PHYSICAL REVIEW B 71, 205204 s2005d

    1098-0121/2005/71s20d/205204s11d/$23.00 2005 The American Physical Society205204-1

  • Bulk AlGaInP, like AlGaInAs, is very stable against clus-tering or phase separation. In the whole compositional rangeof the quaternary lattice matched to GaAs, a good structuralquality and high compositional uniformity is obtained.4However, there are surface effects that lead to differentphases rather than solid solution. Through the combined ef-fects of the surface thermodynamics and kinetics, the com-position modulation and the CuPt-ordered structure can existtogether in the AlGaInP matrix.5 The ordering dramaticallyaffects the electronic properties of the material, and in par-ticular reduces the direct-energy-gap. Therefore, this phase isundesirable for device applications as it leads to longerwavelength emission, and, because the ordering is not uni-form, the resulting large-crystal inhomogeneity likely leadsto inferior device performance. But the generation of orderedstructures can be suppressed by several means, such as theincrease of the growth temperature6 above 700 C, the use ofmisoriented substrates, and the use of p-type doping.7

    In the last few years, great progress has been made in theresearch of GaN and related semiconductors, which presentlarger energy gaps than the phosphides and arsenides. As aresult, blue-green light-emission diodes sLEDsd as well asultraviolet sUVd laser diodes sLDsd have been commer-cialized.8 Recently, the AlGaInN quaternary alloys attractedmuch attention due to the fact that lattice-matched materialscan be obtained with a possible energy gap in the deep-UVregion. In addition, the incorporation of Indium in the AlGaNternary alloy, forming the AlGaInN quaternary alloy has nowbeen demonstrated to improve the optical quality of the alloylayer for the UV-emission alloy,9 even when the Al content isincreased. Until now it had not been possible to grow good-quality material in the whole compositional range, and themajority of the samples presents an In concentration lowerthan 4%. But, despite these problems, an increasing numberof experimental works on AlGaInN have been presented. Thesuccessful applications are the recently produced nearlylattice-matched AlGaInN/GaInN UV LDs,10 theAlGaInN/AlGaInN deep-UV LEDs, and the UV LDs.11,12These optical devices can emit a wavelength smaller than400 nm, which is a great improvement in our capacity forinformation storage. Nevertheless, questions concerning thiscomplex system remain still open. For example, the emissionmechanism involved in the UV spectra is frequently associ-ated to the existence of In-rich phases or GaInN-like clusters,and not to the band-to-band transition in the quaternary alloyitself.13,14 Moreover, some samples show a green emissionaround 2.4 eV besides the UV emission.15 These facts lead tothe possibility of a phase-separation process in this alloy.Several works show evidence of alloy inhomogeneities, withthe formation of possible clusters in the matrix of thealloy.13,14 But the questions of how the In nucleation takesplace in the bulk of the AlGaInN quaternary alloys sin whichcomponents the alloy separatesd and what the relation is be-tween the In-separated phases remain under discussion.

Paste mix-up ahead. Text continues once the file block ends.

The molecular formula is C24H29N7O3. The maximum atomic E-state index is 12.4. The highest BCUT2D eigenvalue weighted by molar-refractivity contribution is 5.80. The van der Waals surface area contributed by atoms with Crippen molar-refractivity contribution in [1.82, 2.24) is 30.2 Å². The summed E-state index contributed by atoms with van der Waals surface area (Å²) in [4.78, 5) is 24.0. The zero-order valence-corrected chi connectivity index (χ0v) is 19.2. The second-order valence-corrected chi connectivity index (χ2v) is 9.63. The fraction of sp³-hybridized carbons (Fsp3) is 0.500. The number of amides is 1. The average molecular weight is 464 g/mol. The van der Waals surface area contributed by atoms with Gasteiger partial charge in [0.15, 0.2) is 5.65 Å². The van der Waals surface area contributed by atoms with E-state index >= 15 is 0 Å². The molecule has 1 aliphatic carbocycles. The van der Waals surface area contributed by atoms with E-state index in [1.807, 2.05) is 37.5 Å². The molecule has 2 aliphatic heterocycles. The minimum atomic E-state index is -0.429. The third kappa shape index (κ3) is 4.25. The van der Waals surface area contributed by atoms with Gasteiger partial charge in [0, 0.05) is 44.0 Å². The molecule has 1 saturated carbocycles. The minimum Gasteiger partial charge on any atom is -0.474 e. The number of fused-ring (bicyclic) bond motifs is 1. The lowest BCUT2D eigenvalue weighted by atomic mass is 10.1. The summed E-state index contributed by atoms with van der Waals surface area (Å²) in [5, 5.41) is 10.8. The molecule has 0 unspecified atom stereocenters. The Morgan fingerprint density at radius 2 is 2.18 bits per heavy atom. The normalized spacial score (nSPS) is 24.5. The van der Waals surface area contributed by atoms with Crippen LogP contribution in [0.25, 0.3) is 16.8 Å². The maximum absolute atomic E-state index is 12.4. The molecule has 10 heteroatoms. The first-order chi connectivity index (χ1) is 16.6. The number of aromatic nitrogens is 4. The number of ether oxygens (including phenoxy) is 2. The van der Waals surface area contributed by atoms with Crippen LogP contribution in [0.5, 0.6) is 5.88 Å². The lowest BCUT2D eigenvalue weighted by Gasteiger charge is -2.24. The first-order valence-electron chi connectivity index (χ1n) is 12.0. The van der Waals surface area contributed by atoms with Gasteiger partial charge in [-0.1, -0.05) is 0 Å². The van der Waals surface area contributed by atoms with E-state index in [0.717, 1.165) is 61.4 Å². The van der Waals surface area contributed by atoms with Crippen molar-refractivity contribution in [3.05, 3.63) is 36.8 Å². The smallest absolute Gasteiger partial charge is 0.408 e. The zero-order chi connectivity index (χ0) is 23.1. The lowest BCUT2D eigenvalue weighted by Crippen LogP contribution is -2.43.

Therefore, we not only develop an approach for the studyof AxByC1xyD quaternary systems, but also present a rigor-ous and systematic theoretical study of the thermodynamicproperties of some important quaternary systems, from

    which we can obtain new features of their phase-separationprocesses. The paper is organized as follows. In Sec. II wedescribe the details of the calculation methods. In Sec. III wediscuss alloy stabilities and analyze the experimentally rel-evant lattice-matched systems. Finally, a summary is given inSec. IV.

    II. CALCULATION METHODS

    In this section we describe the main ideas behind the com-putational methods used in this paper.

    A. The ternary expansion and the Monte Carlo approach

    In a ternary alloy AxByC1xy or pseudoternary squater-naryd alloy AxByC1xyD, the sites of a crystal lattice areoccupied by A, B, and C atoms in different configurations. Toperform Monte Carlo studies o